Elon Musk, “robots of the future need to be regulated”
Industry, state/local governments and federal agencies need to get to work NOW
Entrepreneurs expect to see innovation move at the speed of light. Consequently, they are not comfortable with regulations’ movement at the speed of glaciers. The introduction of the disruptive technology of UASs or drones into aviation was a major clash between the regulator and the regulated. The advocates asserted that the FAA’s speed, or lack thereof, was harming this sector’s growth and the bureaucrats explained that their job prioritizes safety while not really rewarding expedition.
The next bit of technology that will test the FAA is flying cars, particularly autonomous vehicles. In particular, “unmanning” these aerocars and depending on artificial intelligence to “operate” these bimodal vehicles will force the regulators to reexamine their standards in multiple dimensions.
The introduction of AI controlled airplanes, as well as those with drivers/pilots, has been frequently addressed here:
- Use of Automobile Safety Equipment on an Airplane Highlights the difference between Certification of Aircraft by FAA and of Cars by Manufacturers
- It’s a Plane! It’s a Car! How will the FAA regulate the innovative vehicles?
- Cars that can fly will challenge the FAA as to certification & operation!!!
- Some thoughts on a Road Map to FAA safety rules for Flying Cars in the NAS
- FAA is hit by 1493’s disruptive Technology today
- FAA—out of UAS frying pan & into the Flying Car Fire
- New Class of Airspace Users, Flying Cars, need to recognize that urgent promulgation of rules is not always the best
- Boeing’s View of Pilotless Airliners
- NTSB Tesla Investigation might be a good learning opportunity—how’s that?
- Netherlands Gyroplane/car reverses the usual Certification-Manufacture Order
- Available on eBay, your very own M400 Skycar— watch out FAA
- AEROCARS are coming; is your city, county or state ready?
This regulatory challenge is not just about technical safety issues, but also serious federalism debates (where does a federal standard stop, and local enforcement begin).
What is refreshing now is that one of the leading entrepreneurial innovators is alerting all involved of the need to begin NOW to prepare for the coming of disruptive AI technology in aviation. Further, he flags for the regulated and the regulator that unregulated AI aircraft is likely to result in harm to the populace. Here are some quotes from the CNBC piece:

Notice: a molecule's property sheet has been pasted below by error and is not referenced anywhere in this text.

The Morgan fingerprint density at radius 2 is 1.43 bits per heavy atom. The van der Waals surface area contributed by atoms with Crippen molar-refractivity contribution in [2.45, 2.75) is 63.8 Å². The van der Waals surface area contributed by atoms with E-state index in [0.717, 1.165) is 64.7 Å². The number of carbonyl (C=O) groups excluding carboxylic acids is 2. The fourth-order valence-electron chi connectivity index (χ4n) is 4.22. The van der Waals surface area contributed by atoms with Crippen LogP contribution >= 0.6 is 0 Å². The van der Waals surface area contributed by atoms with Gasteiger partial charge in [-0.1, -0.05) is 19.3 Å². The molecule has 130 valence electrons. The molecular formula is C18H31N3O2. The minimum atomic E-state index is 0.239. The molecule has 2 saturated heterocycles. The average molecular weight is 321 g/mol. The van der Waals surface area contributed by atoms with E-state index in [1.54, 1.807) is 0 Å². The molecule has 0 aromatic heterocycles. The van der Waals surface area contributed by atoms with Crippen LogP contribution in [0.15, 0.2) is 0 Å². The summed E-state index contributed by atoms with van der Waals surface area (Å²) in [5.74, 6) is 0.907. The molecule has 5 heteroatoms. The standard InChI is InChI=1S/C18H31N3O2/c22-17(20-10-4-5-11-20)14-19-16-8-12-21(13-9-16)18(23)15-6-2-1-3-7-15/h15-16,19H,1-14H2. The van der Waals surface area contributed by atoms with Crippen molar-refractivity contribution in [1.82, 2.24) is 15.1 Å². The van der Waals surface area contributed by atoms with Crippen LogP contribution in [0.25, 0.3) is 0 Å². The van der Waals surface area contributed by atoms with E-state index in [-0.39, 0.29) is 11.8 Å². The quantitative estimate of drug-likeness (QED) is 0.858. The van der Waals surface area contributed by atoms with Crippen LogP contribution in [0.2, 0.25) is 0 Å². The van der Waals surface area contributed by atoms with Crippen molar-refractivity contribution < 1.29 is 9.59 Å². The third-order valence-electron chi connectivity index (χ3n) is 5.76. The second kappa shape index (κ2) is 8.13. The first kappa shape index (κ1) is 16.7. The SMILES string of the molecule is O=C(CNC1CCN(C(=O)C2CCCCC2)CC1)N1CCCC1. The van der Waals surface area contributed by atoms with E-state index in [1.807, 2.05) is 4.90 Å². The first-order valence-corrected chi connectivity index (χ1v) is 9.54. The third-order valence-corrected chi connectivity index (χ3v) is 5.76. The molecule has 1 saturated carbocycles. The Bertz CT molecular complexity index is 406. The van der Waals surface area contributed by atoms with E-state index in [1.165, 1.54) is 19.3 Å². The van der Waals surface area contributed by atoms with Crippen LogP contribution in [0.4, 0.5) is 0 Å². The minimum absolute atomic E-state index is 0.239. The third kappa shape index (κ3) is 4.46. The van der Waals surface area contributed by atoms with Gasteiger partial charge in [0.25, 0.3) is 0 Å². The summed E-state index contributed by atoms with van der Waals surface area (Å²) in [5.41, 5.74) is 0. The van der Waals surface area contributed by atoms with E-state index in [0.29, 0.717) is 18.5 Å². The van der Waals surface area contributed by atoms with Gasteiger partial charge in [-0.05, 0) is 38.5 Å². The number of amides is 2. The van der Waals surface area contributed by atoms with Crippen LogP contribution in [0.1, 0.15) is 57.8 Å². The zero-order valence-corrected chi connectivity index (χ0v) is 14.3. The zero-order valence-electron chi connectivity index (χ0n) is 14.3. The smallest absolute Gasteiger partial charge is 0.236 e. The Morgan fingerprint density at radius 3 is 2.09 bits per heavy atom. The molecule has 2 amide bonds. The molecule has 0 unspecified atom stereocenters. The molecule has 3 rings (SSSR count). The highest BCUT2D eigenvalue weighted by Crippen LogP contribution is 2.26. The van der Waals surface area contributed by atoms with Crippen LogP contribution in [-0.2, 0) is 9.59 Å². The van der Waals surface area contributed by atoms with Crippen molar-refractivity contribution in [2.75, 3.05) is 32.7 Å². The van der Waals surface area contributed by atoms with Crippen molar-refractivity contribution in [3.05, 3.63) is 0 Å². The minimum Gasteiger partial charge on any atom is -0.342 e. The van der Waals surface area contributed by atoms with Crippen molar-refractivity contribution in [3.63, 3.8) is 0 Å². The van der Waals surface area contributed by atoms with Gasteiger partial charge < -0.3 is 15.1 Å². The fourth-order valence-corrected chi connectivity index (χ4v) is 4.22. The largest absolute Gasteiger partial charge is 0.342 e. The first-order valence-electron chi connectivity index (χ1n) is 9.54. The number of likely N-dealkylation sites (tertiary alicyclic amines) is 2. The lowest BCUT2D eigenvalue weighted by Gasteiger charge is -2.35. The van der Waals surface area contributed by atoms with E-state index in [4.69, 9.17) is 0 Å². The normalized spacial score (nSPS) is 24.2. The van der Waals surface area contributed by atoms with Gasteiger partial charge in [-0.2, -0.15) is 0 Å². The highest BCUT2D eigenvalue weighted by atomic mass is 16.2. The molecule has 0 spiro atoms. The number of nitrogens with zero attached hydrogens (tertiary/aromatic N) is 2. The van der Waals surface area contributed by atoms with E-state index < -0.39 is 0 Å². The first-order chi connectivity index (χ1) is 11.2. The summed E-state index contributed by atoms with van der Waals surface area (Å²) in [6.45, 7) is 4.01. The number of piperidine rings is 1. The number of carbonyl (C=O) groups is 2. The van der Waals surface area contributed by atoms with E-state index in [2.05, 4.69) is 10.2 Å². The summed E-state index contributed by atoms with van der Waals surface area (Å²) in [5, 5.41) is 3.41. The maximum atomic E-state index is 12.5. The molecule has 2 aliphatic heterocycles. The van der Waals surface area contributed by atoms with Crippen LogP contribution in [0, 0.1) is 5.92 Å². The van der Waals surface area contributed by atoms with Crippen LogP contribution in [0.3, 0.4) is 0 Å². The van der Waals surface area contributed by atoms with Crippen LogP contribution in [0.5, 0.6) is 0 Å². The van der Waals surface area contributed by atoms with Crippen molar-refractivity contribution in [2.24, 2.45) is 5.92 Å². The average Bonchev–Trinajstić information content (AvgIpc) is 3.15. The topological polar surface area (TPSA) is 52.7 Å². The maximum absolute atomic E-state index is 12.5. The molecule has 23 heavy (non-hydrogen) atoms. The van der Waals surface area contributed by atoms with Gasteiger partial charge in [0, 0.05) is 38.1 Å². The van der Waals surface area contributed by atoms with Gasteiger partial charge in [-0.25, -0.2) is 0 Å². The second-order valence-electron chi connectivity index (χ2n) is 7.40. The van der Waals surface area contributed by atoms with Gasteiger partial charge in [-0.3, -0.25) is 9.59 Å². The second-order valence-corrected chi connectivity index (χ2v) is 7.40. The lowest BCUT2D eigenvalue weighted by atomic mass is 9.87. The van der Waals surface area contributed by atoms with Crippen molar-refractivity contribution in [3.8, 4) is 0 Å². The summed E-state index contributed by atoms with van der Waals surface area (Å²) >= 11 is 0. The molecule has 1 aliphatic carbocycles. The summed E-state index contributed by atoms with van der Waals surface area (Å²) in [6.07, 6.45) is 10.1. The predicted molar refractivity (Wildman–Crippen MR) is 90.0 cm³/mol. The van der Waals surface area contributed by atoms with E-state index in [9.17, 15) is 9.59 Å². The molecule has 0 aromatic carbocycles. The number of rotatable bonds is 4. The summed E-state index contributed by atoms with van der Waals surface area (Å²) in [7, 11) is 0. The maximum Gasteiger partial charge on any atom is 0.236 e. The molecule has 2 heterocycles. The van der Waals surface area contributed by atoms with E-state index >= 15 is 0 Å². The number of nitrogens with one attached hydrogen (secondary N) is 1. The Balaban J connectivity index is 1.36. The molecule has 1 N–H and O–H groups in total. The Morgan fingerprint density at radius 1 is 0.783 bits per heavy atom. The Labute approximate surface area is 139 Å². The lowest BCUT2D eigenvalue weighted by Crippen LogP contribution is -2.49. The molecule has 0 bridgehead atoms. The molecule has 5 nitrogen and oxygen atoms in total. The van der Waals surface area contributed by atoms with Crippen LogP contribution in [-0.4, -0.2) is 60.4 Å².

Also Musk tweeted a reminder that artificial intelligence needs to be regulated by federal lawmakers.
“Got to regulate AI/robotics like we do food, drugs, aircraft & cars. Public risks require public oversight. Getting rid of the FAA [wouldn’t] make flying safer. They’re there for good reason,” Musk writes. He published the comment with a link to the music video “Regulate,” a rap song released in 1994 from the artists Warren G and Nate Dogg.
Musk has warned of this before too.
“AI is a rare case where I think we need to be proactive in regulation than be reactive,” according to Musk, speaking to the National Governors Association in July.
His call for regulation is because he says the potential for robotics, if let to develop unchecked, threatens human existence.
“I have exposure to the most cutting edge AI, and I think people should be really concerned by it,” says Musk. “AI is a fundamental risk to the existence of human civilization in a way that car accidents, airplane crashes, faulty drugs or bad food were not — they were harmful to a set of individuals within society, of course, but they were not harmful to society as a whole.”
Another commentator transmogrified Pascal’s Wager on God into a risk analysis of Musk’s AI musings:
It is so rare for the private sector to welcome, if not ask for, regulation. Under such rare circumstances, industry, the FAA and others should begin this task.
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